The Quidditch Society also has a strong presence in charity fundraising for great causes, such as Breast Cancer UK. They enjoy an active online presence on all social media platforms too for those who are interested in keeping up to date with their current activity.

If meme creation is an art, Quidditch Club members certainly rank among Rembrandt and Picasso, and all of their activities can be accessed by paying a £20 annual membership fee.

Bristol Pantomime Society (PantoSoc)

Credit: Milan Perera/Panto Soc

Do you love theatre? Would you like to take part in theatre productions but always felt too nervous to take part in them? The world of theatre can seem daunting as it is the cream of performing arts but at the Bristol Pantomime Society (PantoSoc) you can do as much or little as you feel comfortable with. However much you contribute, you are treated the same as the ‘headline performers’.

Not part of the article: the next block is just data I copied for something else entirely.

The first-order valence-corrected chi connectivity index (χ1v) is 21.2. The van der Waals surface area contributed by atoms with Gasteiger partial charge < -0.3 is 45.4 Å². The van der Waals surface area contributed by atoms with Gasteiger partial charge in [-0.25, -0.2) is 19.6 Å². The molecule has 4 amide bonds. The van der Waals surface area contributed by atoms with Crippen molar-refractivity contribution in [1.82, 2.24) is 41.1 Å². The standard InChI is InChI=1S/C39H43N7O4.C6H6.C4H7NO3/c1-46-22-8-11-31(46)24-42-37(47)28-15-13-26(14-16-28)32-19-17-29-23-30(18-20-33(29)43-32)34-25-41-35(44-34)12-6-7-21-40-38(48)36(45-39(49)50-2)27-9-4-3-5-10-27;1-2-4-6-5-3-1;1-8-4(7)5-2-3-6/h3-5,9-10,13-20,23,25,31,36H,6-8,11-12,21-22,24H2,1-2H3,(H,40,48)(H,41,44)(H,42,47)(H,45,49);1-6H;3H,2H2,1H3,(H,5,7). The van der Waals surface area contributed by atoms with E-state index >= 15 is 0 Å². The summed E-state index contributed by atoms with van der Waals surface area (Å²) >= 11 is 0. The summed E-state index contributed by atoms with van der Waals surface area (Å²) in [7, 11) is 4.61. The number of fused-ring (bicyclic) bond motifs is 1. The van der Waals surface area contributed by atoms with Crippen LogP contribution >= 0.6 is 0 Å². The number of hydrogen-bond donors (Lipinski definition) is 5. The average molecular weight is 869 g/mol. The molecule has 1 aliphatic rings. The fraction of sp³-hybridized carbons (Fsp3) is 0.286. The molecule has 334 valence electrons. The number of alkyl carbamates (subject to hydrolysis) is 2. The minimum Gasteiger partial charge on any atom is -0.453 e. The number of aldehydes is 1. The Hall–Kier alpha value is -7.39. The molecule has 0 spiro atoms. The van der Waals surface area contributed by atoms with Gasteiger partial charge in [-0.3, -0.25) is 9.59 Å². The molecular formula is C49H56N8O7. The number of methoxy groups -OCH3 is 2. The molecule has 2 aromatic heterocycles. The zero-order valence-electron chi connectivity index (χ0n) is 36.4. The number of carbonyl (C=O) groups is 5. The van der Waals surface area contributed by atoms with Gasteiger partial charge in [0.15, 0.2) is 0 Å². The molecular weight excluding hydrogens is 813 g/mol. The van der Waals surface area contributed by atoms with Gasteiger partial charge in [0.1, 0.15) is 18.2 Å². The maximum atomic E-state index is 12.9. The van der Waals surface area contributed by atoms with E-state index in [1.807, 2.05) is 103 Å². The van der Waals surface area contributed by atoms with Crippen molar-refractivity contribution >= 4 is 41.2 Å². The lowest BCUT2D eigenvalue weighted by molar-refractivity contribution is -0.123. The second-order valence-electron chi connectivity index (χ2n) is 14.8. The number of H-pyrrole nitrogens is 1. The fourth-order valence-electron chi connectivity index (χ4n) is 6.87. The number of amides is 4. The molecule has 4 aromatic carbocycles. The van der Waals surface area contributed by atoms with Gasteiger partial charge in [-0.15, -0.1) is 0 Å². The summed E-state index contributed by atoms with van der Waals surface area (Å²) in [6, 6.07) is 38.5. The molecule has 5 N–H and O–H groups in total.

Although Pantomime has its origin in ‘Commedia dell'Arte’, a 16th-century Italian entertainment which used dance, music, tumbling and acrobatics, the Victorians perfected it as a uniquely British theatrical spectacle. In a pantomime there is no pressure to have a flawless voice like Michael Ball – although singing is a constituent of pantomime, it remains just one element. There is an infinite variety of talent in a pantomime, ranging from acrobatics, puppetry, and clowning.

Credit: Milan Perera/Panto Soc

It is also one of the most LGBTQ+ friendly societies in the SU, where gender swapping of various theatre roles is done constantly to challenges societal norms. All scripts are also double checked to comply with the inclusive values of the society.

Epigram met with Pantosoc’s President (Ellie Allen), Secretary (Hannah Kemp) and the Equality Officer (Stephen Murphy) of the society during a hectic rehearsal session leading up to their largest show of the year, Panto Carol. There is a huge emphasis on mental health awareness in the society, and they host movie nights, pizza nights and most importantly, non-alcoholic pub nights to remain inclusive with everyone.